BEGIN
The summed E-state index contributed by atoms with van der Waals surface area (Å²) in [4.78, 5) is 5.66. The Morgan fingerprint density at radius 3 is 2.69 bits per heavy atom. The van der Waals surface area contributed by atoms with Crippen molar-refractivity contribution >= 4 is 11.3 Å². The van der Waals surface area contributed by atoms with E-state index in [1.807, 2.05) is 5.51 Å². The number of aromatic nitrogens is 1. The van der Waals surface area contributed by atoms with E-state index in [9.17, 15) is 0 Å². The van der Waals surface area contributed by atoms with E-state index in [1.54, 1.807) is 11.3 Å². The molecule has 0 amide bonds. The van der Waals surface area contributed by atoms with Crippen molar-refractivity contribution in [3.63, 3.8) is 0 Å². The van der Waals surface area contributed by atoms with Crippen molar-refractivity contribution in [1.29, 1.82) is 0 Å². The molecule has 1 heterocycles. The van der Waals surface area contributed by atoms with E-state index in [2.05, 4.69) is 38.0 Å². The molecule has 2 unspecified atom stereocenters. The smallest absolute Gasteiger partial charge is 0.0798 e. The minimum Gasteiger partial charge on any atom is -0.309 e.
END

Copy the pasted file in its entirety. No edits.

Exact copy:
The summed E-state index contributed by atoms with van der Waals surface area (Å²) in [4.78, 5) is 5.66. The Morgan fingerprint density at radius 3 is 2.69 bits per heavy atom. The van der Waals surface area contributed by atoms with Crippen molar-refractivity contribution >= 4 is 11.3 Å². The van der Waals surface area contributed by atoms with E-state index in [1.807, 2.05) is 5.51 Å². The number of aromatic nitrogens is 1. The van der Waals surface area contributed by atoms with E-state index in [9.17, 15) is 0 Å². The van der Waals surface area contributed by atoms with E-state index in [1.54, 1.807) is 11.3 Å². The molecule has 0 amide bonds. The van der Waals surface area contributed by atoms with Crippen molar-refractivity contribution in [3.63, 3.8) is 0 Å². The van der Waals surface area contributed by atoms with Crippen molar-refractivity contribution in [1.29, 1.82) is 0 Å². The molecule has 1 heterocycles. The van der Waals surface area contributed by atoms with E-state index in [2.05, 4.69) is 38.0 Å². The molecule has 2 unspecified atom stereocenters. The smallest absolute Gasteiger partial charge is 0.0798 e. The minimum Gasteiger partial charge on any atom is -0.309 e.